11:30 am: Aadhaar Act can be passed as Money Bill, hold Supreme Court; Turns down challenge on the ground that it could not have been classified as a Money bill.
11:27 am: Section 59 of Aadhaar Act valid, says Supreme Court.
11:27 am: Section 33(1) read down; Individual should be given opportunity of hearing: SC
11:27 am: Section 33(2) - officer should be above rank of Joint Secy
11:27 am: Section 47 should include provision for individual to file complaint.
11:27 am: SC bench strikes down the national security exception under the Aadhaar Act.
11:24 am: School admissions not a benefit under Section 7, Aadhaar cannot be mandated for the same, Supreme Court.
11:24 am: Benefits and services under Section 7 should be of the nature of welfare schemes targeted at a particular deprived community. CBSE, NEET etc cannot mandate Aadhaar.
11:23 am: Supreme Court turns down argument on exclusion. Lot of people who will benefit due to inclusion cannot be denied due to exclusion of few; Can't throw baby out with bathwater: Supreme Court
11:20 am: Breaking: SC declares Aadhaar scheme as Constitutionally valid
11:19 am: Justice AK Sikri asks Centre to "introduce strong data protection law as soon as possible". Justice Sikri is reading the judgement authored by him on behalf of himself, CJI Dipak Misra and Justice Khanwilkar. Justice Chandrachud and Justice A Bhushan have written their individual opinions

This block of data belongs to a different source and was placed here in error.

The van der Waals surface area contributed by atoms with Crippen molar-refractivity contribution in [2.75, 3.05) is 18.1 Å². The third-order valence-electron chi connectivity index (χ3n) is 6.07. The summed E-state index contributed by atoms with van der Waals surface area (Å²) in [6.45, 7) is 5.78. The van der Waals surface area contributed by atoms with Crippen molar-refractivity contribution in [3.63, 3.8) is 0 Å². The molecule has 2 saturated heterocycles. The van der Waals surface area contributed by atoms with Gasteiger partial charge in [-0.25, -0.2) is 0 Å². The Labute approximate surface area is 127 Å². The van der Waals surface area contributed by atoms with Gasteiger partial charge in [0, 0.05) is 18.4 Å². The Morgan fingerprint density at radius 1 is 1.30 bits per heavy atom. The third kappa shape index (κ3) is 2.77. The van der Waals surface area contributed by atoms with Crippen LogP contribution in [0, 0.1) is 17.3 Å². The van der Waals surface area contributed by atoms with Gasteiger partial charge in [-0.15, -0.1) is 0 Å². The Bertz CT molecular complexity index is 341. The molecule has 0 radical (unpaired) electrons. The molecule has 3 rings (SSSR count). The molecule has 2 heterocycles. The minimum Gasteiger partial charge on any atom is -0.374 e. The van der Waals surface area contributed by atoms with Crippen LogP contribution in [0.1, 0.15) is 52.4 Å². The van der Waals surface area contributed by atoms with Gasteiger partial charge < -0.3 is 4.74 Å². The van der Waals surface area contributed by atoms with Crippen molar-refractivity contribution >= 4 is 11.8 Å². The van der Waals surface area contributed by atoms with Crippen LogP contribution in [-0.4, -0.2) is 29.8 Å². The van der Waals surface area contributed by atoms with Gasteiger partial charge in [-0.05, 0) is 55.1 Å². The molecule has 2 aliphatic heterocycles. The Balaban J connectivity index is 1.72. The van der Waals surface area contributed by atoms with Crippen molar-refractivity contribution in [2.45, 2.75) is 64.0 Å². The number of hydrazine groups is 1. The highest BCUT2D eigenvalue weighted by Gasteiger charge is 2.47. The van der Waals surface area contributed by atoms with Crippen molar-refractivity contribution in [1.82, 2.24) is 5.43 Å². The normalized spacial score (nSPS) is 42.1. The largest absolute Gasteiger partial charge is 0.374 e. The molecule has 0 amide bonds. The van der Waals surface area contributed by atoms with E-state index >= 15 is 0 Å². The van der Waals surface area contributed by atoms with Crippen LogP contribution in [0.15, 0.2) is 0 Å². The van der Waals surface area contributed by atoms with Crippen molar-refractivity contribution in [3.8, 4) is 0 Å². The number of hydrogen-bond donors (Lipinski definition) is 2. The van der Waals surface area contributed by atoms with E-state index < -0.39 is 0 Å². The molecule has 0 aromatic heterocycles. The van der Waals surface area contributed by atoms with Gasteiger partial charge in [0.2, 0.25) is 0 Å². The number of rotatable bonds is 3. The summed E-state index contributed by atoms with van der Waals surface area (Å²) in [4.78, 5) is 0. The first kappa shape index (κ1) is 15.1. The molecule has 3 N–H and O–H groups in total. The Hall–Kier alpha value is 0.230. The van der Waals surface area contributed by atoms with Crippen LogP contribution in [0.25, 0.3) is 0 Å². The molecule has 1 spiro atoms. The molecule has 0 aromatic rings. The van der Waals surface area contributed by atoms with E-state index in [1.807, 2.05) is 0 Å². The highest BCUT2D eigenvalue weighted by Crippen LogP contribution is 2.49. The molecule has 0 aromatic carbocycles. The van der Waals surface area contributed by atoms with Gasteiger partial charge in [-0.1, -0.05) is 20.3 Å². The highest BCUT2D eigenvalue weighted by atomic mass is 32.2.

11:17 am: Section 57 of Aadhaar Act which enables corporate bodies to seek authentication is unconstitutional: Supreme Court
11:15 am: Supreme Court satisfied that there is sufficient defence mechanism for authentication. Some provisions relating to authentication are however struck down. Section 33(2) of Aadhaar Act struck down. The section deals with sharing of biometreic data.
11:11 am: The Justice said attack on Aadhaar by petitioners is based on violation of rights under the Constitution, will lead to a surveillance State.
11:11 am: He said there has been minimal demographic and biometric data collected by UIDAI for Aadhaar enrolment.
11:08 am: Verdict on the constitutional validity of Aadhaar: Justice AK Sikri says, "Aadhaar empowers the marginalised section of the society and gives them an identity, Aadhaar is also different from other ID proofs as it can't be duplicated"
11:07 am: Justice AK Sikri while reading out verdict in Supreme Court on constitutional validity of Aadhaar, says, "It is better to be unique than to be best."
11:01 am: Justice AK Sikri has authored the judgement on behalf of him, CJI and Justice Khanwilkar. Justice Chandrachud and Justice A Bhushan have written their individual opinions
11:00 am: Supreme Court Justice Sikri while reading out verdict on constitutional validity of Aadhaar: There is a fundamental difference between Aadhaar card and identity. Once the bio-metric information is stored, it remains in the system
10:55 am: Supreme Court's Justice Sikri begins reading out verdict on the constitutional validity of Aadhaar
10:54 am: The apex court to deliver its crucial verdict on Aadhaar shortly.
10:20 am: The judgement will have a far reaching effect because Aadhaar is relevant for a large no. of subsidies. It is also relevant to plug loot and waste that has happened. I hope the judgement is in favour of Aadhaar: Mukul Rohatgi, as AG he represented the government in Aadhaar case